Crane’s novels reflect his basic beliefs about humanity. The chronic misery of the poor aroused his sympathy, as did the plight of common soldiers in wars. Having rejected traditional theological explanations as a boy, Crane never found a philosophy that adequately explained the hardships inherent in the human condition.
Because Crane’s theme in The Red Badge of Courage is the fear and isolation common to all war, he deliberately avoids all specific references to the Civil War itself. The battle is presumed to be Chancellorsville, but neither its name nor the names of commanding generals are mentioned. Few characters have names or identities, and even Henry is usually referred to simply as “the youth.” Crane is not concerned with the causes of the war, the implications of slavery, the tactics of the armies, or even the outcome of his battle. For the purposes of the story, it makes no difference that this is the American Civil War, or that in the real battle of Chancellorsville thirty thousand men were killed.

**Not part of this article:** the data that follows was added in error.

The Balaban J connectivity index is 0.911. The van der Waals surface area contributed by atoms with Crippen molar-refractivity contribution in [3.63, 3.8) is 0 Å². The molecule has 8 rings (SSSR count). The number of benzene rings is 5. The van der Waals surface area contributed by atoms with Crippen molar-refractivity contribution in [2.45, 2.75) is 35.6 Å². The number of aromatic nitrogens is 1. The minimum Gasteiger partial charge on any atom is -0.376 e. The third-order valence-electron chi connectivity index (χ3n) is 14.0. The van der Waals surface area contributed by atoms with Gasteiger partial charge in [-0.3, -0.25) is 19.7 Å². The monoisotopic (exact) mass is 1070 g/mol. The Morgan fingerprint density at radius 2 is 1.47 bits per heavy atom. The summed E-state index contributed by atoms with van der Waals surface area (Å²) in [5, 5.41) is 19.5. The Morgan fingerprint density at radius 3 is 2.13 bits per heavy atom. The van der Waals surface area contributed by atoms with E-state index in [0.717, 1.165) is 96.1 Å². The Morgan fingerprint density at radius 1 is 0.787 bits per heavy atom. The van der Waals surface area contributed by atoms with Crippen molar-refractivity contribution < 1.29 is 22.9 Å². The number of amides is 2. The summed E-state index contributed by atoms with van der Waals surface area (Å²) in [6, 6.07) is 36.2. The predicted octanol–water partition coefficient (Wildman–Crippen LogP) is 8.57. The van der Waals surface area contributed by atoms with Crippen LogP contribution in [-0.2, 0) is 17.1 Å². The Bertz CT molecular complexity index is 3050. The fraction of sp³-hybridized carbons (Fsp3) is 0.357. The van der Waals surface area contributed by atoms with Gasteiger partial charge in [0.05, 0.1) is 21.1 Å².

The novel vividly depicts the ravaging emotions that lead Henry to abandon his idealism, reevaluate his conception of bravery, recognize nature as a malevolent force, and repudiate the existence of God. The violence that he experiences holds no redemptive qualities. What he has learned in war-the indifference of death, the folly of valor and patriotism, and the illusion of God-becomes distorted and tangled in his memory by the novel’s end, so that even the reality is lost and everything becomes a lie. There is no glory in war, not even for the heroes. There is only death for the victims and confusion for the survivors.